Matthew Suárez 11 a.m., Nov. 28
El Zarape Is No El Zarape
The original El Zarape on Park Boulevard is one of my favorite California-Mexican restaurants. From the barbecue chicken burrito to the carnitas plate, everything I've tasted there has been brimming with flavor, and it's all served up so fresh that each ingredient shines on its own -- you can differentiate each vegetable on your tongue, each bit of meat or cheese.
I was expecting the newer, bigger, "we add tequila to the equation" version on Adams Avenue to be just as impressive -- perhaps even more so -- with a relaxed, getting-served-at-the-table feel and the ability to order up a margarita.
I went once before and was pretty happy with my shrimp dish, which was drenched (a little too much) in a spicy poblano cream sauce. I wasn't inspired to go back, and it was only now, months later, that David and I happened by and figured we'd stop in for lunch.
While waiting for our food, we received the standard chips and salsa. Unlike the sauces you can choose for yourself at the original, these two (a red and a green) were one dimensional. Some heat on the tongue, but no real flavor.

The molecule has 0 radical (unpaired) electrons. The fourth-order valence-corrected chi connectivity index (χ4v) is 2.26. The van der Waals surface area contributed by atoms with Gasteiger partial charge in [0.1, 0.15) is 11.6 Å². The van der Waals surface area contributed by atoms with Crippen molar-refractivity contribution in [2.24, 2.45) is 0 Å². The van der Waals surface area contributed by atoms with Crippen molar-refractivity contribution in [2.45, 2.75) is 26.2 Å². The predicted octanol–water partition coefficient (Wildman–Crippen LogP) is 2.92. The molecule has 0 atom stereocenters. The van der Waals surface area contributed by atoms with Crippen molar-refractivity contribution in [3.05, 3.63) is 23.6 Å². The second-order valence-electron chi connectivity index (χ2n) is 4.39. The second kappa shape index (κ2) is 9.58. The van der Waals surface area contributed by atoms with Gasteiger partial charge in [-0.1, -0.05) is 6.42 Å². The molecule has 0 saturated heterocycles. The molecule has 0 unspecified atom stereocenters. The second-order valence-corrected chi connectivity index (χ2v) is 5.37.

This time, I ordered shrimp tacos. The shrimp was cooked well, and it was indeed tasty, but the corn tortilla was bland and cold, like something I'd get out of a plastic bag at the grocery store. I did love the rice, mostly for its mushy texture (which is not how rice is supposed to be, but I happen to enjoy it), but the beans, too, were bland. I asked for Tapatio to liven up my tacos. The chipotle cream sauce was good, but it was too heavy on the cream, not enough on the chipotle.
But here's where it really failed: David's burrito. It was amazing to both of us that a burrito with so many supposedly flavorful ingredients -- carnitas, guacamole, cheese, beans -- simply had a mild cinnamon flavor. We actually discovered a clove inside of it and couldn't tell whether that was supposed to be there or not. But the meat had no flavor of its own -- nothing like the others, the marinated meat and almost dry, crispy edges that add to the texture and salty, caramelized goodness.
Sure, we were both really hungover, and that never helps. But it's especially when I'm hungover that I crave great California-Mex. Next time, I'm just going to stick to what I know and head straight for the original El Zarape on Park Boulevard.